Through the HMI the commander can see all needed information; images provided by the UAV in flight providing ISR, the tablet also allowing him or her to control the UAV, monitoring the firing post status as well as the RCA status, should this be in flight. AI-enabled algorithms ensure two functions; one is the automatic target detection (ATD), the man-in the-loop being in charge of the final decision of attacking the target, the second being to help the gunner providing real-time matching between the image provided by the UAV and that provided via the guidance fibre optic by the missile seeker.

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A simulation was run using the Akeron MP, the first target being located in a village in line-of-sight therefore the missile was fired in the standard mode. However, while flying at a certain height towards the target, some other objects of interest were seen by the Ground Warden thanks to the high quality of the missile seeker, these being hidden from the firing post direct view but visible from the missile as this was launched in the high trajectory mode. On his tablet the commander received a warning by the system about the presence of potential targets, detected by the ATD; the system records the time at which potential target are detected, the commander therefore being able to immediately look at the useful frame. It is up to him to confirm or not the targets as valuable and legitimate, as it usually happens when the man is kept in the loop. The geo-referenced images of the previous missile are then used by the Ground Warden to generate a red square as soon as it matches them with those that appear in the gunner’s view after he launches the second missile, helping him or her to lock it on the target. It is useful to remember that as the Akeron MP guidance is done through fibre optic, jamming is practically impossible.

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The second scenario was a road that had to be interdicted by an Akeron MP team located behind a hill, the area overview being provided by a UAV, typically a Novadem NX70 in service with the Armée de Terre. Considering the surrounding height and vegetation the Ground Warden establishes a potential killing area, which will allow to manage the mission once the enemy will appear and to give the gunner the firing direction in advance. Images received by the Ground Warden are continuously processed, and once potential targets appear the commander must confirm them, the apps of the system allowing to establish the right time of firing, in order for the missile to reach the killing area when tanks will be there, as the flight at maximum distance of over 4 km might take some tens of seconds [2]. Once again the red square appearing over the target in the gunner sight helps him to lock on the tank and destroy it. The second tank in the column tries to escape, therefore the killing spot is not preplanned anymore, here the target being followed by the drone that provides real time assistance to the gunner.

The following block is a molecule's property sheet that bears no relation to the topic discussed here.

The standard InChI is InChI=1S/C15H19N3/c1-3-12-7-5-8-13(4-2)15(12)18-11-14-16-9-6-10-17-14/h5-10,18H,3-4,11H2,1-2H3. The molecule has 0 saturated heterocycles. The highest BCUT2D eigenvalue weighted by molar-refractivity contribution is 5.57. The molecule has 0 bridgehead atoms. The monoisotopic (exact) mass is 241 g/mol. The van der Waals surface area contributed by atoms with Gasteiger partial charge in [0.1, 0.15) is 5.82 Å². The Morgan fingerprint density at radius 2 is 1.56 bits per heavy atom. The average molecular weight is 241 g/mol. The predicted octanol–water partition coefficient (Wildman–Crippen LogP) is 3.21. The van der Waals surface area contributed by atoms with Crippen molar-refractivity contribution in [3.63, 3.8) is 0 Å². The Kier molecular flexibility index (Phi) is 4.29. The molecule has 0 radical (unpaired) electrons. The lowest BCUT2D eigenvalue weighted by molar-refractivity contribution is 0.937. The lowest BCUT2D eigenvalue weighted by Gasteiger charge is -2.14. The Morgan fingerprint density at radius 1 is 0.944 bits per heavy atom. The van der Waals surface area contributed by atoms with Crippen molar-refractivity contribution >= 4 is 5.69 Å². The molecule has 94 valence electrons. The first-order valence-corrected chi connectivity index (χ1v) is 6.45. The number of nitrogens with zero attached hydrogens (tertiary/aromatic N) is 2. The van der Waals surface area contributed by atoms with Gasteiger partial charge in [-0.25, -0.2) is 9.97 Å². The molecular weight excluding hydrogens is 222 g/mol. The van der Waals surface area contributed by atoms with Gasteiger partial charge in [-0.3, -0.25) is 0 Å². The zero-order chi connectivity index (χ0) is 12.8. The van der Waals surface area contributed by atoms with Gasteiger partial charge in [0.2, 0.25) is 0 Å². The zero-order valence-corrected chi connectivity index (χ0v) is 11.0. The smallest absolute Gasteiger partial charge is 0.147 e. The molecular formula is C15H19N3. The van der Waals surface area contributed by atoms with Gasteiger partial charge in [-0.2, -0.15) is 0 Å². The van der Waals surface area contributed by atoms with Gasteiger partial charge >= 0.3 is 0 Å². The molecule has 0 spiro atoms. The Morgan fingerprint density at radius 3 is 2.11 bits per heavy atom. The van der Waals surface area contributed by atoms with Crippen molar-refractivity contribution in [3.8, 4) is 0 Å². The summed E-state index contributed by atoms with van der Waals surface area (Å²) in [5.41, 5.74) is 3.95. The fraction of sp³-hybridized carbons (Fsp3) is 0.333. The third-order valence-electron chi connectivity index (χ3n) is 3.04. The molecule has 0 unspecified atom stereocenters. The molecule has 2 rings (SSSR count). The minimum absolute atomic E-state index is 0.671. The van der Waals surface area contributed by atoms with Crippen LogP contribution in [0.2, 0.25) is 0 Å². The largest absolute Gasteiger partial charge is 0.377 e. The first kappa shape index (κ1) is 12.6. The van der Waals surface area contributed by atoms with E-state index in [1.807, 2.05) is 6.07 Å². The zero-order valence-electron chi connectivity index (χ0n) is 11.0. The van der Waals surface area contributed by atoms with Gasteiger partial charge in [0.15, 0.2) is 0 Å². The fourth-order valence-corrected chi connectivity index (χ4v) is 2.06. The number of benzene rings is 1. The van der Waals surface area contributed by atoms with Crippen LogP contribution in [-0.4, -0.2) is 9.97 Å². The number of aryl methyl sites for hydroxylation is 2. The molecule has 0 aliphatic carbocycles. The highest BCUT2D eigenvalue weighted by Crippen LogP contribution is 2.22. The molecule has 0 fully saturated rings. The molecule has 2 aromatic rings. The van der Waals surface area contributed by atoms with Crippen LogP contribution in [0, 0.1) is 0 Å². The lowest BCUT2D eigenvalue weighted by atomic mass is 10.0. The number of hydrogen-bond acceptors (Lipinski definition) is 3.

For the time being the Ground Warden can handle one firing post at a time, and this is due to the Army way of fighting, however more firing posts can be linked to carry out deconfliction and to optimise engagements. While fibre optic signals cannot be jammed, links between the different players involved can, and according to MBDA a number of features are being considered, for example image-based navigation to be added to UAVs to fly without GNSS, on-board automatic target detection in order to limit the use of data-link, and so on.

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MBDA started working on the Ground Warden around six months ago, the development being done fully on company funds, and is now ready to enter discussions with customers, not only from a contractual perspective but also to tailor the product to their requirements. Of course, the first targets are the Akeron MP current and future users, while the system will be proposed to future potential customers since the beginning of discussions. Following the experimentation, which will certainly start with French units, MBDA aims at delivering the product in its first industrialised version in early 2025. And, as seen, new airborne effectors will soon be available, further extending range.

[1] Before firing the gunner can select the Akeron MP trajectory profile, the missile being capable to fly at low level, therefore reducing the time of flight, or with a high trajectory, which increases the time of flight but allows to have a high angle of attack against the target.

[2] In one of the simulations described earlier in this article the target the estimated time to target was 33 seconds, distance being 3,698 metres, the attack profile being the high trajectory.

Photos courtesy MBDA and P. Valpolini